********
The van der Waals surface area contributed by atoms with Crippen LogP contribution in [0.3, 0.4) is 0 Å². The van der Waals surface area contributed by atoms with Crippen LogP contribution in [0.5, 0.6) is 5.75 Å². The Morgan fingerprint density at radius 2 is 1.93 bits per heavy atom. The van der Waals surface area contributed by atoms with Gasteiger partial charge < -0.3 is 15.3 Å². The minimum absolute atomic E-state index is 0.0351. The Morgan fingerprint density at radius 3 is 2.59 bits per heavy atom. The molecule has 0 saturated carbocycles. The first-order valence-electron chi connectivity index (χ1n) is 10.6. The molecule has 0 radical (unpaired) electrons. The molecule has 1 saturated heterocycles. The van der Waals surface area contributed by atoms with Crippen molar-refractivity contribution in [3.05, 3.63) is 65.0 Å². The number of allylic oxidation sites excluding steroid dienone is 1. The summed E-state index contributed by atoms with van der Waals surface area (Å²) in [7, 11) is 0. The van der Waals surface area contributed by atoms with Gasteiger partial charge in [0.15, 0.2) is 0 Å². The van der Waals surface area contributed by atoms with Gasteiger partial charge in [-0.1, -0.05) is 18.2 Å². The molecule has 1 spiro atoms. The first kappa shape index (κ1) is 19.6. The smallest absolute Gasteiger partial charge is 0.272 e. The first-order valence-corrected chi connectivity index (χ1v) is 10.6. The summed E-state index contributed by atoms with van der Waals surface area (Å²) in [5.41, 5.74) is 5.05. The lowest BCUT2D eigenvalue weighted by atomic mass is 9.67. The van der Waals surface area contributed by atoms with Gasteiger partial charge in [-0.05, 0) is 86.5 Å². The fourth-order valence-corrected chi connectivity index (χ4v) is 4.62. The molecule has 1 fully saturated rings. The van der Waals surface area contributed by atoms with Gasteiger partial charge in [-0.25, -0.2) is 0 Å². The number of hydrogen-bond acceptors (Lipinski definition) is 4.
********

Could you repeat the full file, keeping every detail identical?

The van der Waals surface area contributed by atoms with Crippen LogP contribution in [0.3, 0.4) is 0 Å². The van der Waals surface area contributed by atoms with Crippen LogP contribution in [0.5, 0.6) is 5.75 Å². The Morgan fingerprint density at radius 2 is 1.93 bits per heavy atom. The van der Waals surface area contributed by atoms with Gasteiger partial charge < -0.3 is 15.3 Å². The minimum absolute atomic E-state index is 0.0351. The Morgan fingerprint density at radius 3 is 2.59 bits per heavy atom. The molecule has 0 saturated carbocycles. The first-order valence-electron chi connectivity index (χ1n) is 10.6. The molecule has 0 radical (unpaired) electrons. The molecule has 1 saturated heterocycles. The van der Waals surface area contributed by atoms with Crippen molar-refractivity contribution in [3.05, 3.63) is 65.0 Å². The number of allylic oxidation sites excluding steroid dienone is 1. The summed E-state index contributed by atoms with van der Waals surface area (Å²) in [7, 11) is 0. The van der Waals surface area contributed by atoms with Gasteiger partial charge in [0.15, 0.2) is 0 Å². The van der Waals surface area contributed by atoms with Gasteiger partial charge in [-0.1, -0.05) is 18.2 Å². The molecule has 1 spiro atoms. The first kappa shape index (κ1) is 19.6. The smallest absolute Gasteiger partial charge is 0.272 e. The first-order valence-corrected chi connectivity index (χ1v) is 10.6. The summed E-state index contributed by atoms with van der Waals surface area (Å²) in [5.41, 5.74) is 5.05. The lowest BCUT2D eigenvalue weighted by atomic mass is 9.67. The van der Waals surface area contributed by atoms with Gasteiger partial charge in [-0.05, 0) is 86.5 Å². The fourth-order valence-corrected chi connectivity index (χ4v) is 4.62. The molecule has 1 fully saturated rings. The van der Waals surface area contributed by atoms with Gasteiger partial charge in [-0.25, -0.2) is 0 Å². The number of hydrogen-bond acceptors (Lipinski definition) is 4.